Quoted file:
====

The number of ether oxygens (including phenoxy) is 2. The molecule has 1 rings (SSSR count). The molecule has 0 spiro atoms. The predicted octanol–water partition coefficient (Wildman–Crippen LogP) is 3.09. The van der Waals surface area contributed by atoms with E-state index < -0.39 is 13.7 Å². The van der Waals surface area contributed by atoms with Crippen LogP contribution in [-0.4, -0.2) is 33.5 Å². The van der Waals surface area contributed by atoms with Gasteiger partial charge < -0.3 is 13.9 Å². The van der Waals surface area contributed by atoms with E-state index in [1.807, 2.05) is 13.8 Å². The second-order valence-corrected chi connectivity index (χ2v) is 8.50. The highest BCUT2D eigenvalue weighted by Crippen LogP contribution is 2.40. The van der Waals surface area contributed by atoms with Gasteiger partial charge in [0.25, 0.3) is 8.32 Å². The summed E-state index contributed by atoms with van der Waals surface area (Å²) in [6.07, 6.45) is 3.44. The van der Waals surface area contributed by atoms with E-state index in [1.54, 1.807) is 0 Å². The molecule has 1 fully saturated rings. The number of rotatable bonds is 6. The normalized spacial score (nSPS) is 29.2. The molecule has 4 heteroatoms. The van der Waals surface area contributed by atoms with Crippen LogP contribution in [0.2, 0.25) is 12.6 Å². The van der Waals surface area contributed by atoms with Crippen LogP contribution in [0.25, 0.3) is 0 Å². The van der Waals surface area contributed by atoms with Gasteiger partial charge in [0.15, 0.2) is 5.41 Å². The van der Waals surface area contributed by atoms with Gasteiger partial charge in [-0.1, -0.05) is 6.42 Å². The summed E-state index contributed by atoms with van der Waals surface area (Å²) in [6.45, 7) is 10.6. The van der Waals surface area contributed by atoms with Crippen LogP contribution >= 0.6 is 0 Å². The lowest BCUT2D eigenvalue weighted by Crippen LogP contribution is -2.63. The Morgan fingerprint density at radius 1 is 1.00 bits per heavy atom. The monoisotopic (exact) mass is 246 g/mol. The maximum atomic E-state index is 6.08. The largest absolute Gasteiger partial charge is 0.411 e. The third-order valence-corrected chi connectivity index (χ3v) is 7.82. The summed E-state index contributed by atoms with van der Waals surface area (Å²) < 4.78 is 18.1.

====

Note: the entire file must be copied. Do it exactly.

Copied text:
The number of ether oxygens (including phenoxy) is 2. The molecule has 1 rings (SSSR count). The molecule has 0 spiro atoms. The predicted octanol–water partition coefficient (Wildman–Crippen LogP) is 3.09. The van der Waals surface area contributed by atoms with E-state index < -0.39 is 13.7 Å². The van der Waals surface area contributed by atoms with Crippen LogP contribution in [-0.4, -0.2) is 33.5 Å². The van der Waals surface area contributed by atoms with Gasteiger partial charge < -0.3 is 13.9 Å². The van der Waals surface area contributed by atoms with E-state index in [1.807, 2.05) is 13.8 Å². The second-order valence-corrected chi connectivity index (χ2v) is 8.50. The highest BCUT2D eigenvalue weighted by Crippen LogP contribution is 2.40. The van der Waals surface area contributed by atoms with Gasteiger partial charge in [0.25, 0.3) is 8.32 Å². The summed E-state index contributed by atoms with van der Waals surface area (Å²) in [6.07, 6.45) is 3.44. The van der Waals surface area contributed by atoms with E-state index in [1.54, 1.807) is 0 Å². The molecule has 1 fully saturated rings. The number of rotatable bonds is 6. The normalized spacial score (nSPS) is 29.2. The molecule has 4 heteroatoms. The van der Waals surface area contributed by atoms with Crippen LogP contribution in [0.2, 0.25) is 12.6 Å². The van der Waals surface area contributed by atoms with Crippen LogP contribution in [0.25, 0.3) is 0 Å². The van der Waals surface area contributed by atoms with Gasteiger partial charge in [0.15, 0.2) is 5.41 Å². The van der Waals surface area contributed by atoms with Gasteiger partial charge in [-0.1, -0.05) is 6.42 Å². The summed E-state index contributed by atoms with van der Waals surface area (Å²) in [6.45, 7) is 10.6. The van der Waals surface area contributed by atoms with Crippen LogP contribution >= 0.6 is 0 Å². The lowest BCUT2D eigenvalue weighted by Crippen LogP contribution is -2.63. The Morgan fingerprint density at radius 1 is 1.00 bits per heavy atom. The monoisotopic (exact) mass is 246 g/mol. The maximum atomic E-state index is 6.08. The largest absolute Gasteiger partial charge is 0.411 e. The third-order valence-corrected chi connectivity index (χ3v) is 7.82. The summed E-state index contributed by atoms with van der Waals surface area (Å²) < 4.78 is 18.1.